SEARCH

SEARCH BY CITATION

Keywords:

  • academic writing;
  • academic style;
  • phenomenology;
  • nursing education

The academic writing experiences of a group of student nurses: a phenomenological study

Aims. To investigate the academic writing experiences of a group of preregistration nursing students. To explore issues surrounding how academic writing skills were developed, integrated and received into the student's educational programme and how these skills impacted on various aspects of their educational and clinical experience.

Background. The development of an academic writing style is seen to be an integral skill that the student must be willing to learn and undertake within higher education settings. Academic styles of writing have been imported into nursing education as a consequence of its integration into higher education. I wanted to investigate the experiences of learning an academic style of writing for students early on in their nursing career. There is little, if any, research that seeks to investigate or measure these experiences of nursing students.

Methods. A phenomenological approach to investigate the academic writing experiences of a group of preregistration students.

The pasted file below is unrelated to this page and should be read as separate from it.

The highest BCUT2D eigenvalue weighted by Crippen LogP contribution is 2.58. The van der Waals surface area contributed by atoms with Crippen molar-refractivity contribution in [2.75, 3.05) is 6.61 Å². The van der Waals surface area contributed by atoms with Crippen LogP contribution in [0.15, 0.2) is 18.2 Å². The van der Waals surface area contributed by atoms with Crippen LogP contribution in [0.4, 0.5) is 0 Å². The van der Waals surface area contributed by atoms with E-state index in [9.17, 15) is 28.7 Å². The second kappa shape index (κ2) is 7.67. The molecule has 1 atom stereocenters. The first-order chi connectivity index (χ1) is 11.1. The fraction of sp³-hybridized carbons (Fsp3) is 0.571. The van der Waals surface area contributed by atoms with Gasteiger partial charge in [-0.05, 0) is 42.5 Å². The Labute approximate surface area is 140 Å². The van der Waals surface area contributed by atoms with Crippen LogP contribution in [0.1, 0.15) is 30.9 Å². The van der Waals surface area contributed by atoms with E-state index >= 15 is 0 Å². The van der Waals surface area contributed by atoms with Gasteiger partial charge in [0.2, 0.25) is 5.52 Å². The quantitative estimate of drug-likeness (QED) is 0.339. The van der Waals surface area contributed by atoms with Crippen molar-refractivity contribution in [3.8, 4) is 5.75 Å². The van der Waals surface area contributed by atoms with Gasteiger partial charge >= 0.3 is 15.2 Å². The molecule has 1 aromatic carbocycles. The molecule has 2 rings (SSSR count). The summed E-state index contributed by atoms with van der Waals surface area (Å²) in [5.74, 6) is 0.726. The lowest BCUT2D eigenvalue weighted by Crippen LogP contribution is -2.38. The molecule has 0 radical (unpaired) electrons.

Findings. There is an expectation that preregistration students will quickly acquire academic writing skills when most will have had little or no prior experience. There appeared to have been little emphasis placed on facilitating the development of these skills in the educational programme. The lack of emphasis and support proved to be problematical for these nursing students. The emergence of a theory-practice divide also figured strongly. Students were, however, able to appreciate the need and place for academic writing skills and most were able to identify the structural processes that were integral to acquiring such skills.

Conclusion. A plethora of anecdotal evidence, supported by the findings in this study, suggests that most nursing students' struggle with the demands placed upon them when writing academic assignments. The need for greater emphasis and support throughout the whole period of training are highlighted in the findings of this study. It is known that nursing loses large numbers of its students to the academic rigors of its educational programmes. Where this is the case, the findings of this study support the need for nurse educationalists and curriculum planners to revise and reform the way that they approach and deliver the demands of an academic style of writing with their students.